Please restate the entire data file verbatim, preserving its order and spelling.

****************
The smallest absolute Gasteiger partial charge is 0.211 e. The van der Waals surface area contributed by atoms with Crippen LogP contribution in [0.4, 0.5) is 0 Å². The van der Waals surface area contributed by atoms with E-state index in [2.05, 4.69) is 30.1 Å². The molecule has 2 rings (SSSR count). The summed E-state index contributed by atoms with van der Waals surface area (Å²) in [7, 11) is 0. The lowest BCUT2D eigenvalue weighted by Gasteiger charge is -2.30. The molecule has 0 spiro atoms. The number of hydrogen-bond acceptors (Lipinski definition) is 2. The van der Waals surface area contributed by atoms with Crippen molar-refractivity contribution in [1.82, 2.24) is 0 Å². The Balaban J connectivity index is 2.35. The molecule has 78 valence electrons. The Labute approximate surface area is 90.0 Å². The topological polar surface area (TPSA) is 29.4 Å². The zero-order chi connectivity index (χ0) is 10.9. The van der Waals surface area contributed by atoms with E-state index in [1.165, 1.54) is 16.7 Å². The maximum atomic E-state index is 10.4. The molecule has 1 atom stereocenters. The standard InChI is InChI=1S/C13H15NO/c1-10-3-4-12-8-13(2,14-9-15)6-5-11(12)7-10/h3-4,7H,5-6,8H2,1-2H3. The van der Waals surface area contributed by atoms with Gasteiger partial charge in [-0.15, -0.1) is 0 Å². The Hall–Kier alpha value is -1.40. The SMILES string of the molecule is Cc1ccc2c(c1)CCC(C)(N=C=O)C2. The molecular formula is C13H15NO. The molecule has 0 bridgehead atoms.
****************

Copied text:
The smallest absolute Gasteiger partial charge is 0.211 e. The van der Waals surface area contributed by atoms with Crippen LogP contribution in [0.4, 0.5) is 0 Å². The van der Waals surface area contributed by atoms with E-state index in [2.05, 4.69) is 30.1 Å². The molecule has 2 rings (SSSR count). The summed E-state index contributed by atoms with van der Waals surface area (Å²) in [7, 11) is 0. The lowest BCUT2D eigenvalue weighted by Gasteiger charge is -2.30. The molecule has 0 spiro atoms. The number of hydrogen-bond acceptors (Lipinski definition) is 2. The van der Waals surface area contributed by atoms with Crippen molar-refractivity contribution in [1.82, 2.24) is 0 Å². The Balaban J connectivity index is 2.35. The molecule has 78 valence electrons. The Labute approximate surface area is 90.0 Å². The topological polar surface area (TPSA) is 29.4 Å². The zero-order chi connectivity index (χ0) is 10.9. The van der Waals surface area contributed by atoms with E-state index in [1.165, 1.54) is 16.7 Å². The maximum atomic E-state index is 10.4. The molecule has 1 atom stereocenters. The standard InChI is InChI=1S/C13H15NO/c1-10-3-4-12-8-13(2,14-9-15)6-5-11(12)7-10/h3-4,7H,5-6,8H2,1-2H3. The van der Waals surface area contributed by atoms with Gasteiger partial charge in [-0.15, -0.1) is 0 Å². The Hall–Kier alpha value is -1.40. The SMILES string of the molecule is Cc1ccc2c(c1)CCC(C)(N=C=O)C2. The molecular formula is C13H15NO. The molecule has 0 bridgehead atoms.